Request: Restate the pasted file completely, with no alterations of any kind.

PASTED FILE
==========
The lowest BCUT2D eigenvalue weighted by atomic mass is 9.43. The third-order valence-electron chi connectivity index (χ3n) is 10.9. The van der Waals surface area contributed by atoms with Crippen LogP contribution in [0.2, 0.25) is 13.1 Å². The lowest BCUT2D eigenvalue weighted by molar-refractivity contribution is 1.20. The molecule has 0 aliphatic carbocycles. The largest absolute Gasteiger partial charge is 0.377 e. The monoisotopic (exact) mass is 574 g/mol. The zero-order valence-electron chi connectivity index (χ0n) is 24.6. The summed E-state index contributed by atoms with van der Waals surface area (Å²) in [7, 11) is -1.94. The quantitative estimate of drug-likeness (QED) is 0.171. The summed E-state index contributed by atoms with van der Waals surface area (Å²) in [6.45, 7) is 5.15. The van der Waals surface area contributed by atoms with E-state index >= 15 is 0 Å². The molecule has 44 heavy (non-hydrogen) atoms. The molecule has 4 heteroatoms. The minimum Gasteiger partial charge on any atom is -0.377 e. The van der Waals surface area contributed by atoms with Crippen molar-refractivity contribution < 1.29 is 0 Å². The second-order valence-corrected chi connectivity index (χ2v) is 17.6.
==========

The lowest BCUT2D eigenvalue weighted by atomic mass is 9.43. The third-order valence-electron chi connectivity index (χ3n) is 10.9. The van der Waals surface area contributed by atoms with Crippen LogP contribution in [0.2, 0.25) is 13.1 Å². The lowest BCUT2D eigenvalue weighted by molar-refractivity contribution is 1.20. The molecule has 0 aliphatic carbocycles. The largest absolute Gasteiger partial charge is 0.377 e. The monoisotopic (exact) mass is 574 g/mol. The zero-order valence-electron chi connectivity index (χ0n) is 24.6. The summed E-state index contributed by atoms with van der Waals surface area (Å²) in [7, 11) is -1.94. The quantitative estimate of drug-likeness (QED) is 0.171. The summed E-state index contributed by atoms with van der Waals surface area (Å²) in [6.45, 7) is 5.15. The van der Waals surface area contributed by atoms with E-state index >= 15 is 0 Å². The molecule has 44 heavy (non-hydrogen) atoms. The molecule has 4 heteroatoms. The minimum Gasteiger partial charge on any atom is -0.377 e. The van der Waals surface area contributed by atoms with Crippen molar-refractivity contribution < 1.29 is 0 Å². The second-order valence-corrected chi connectivity index (χ2v) is 17.6.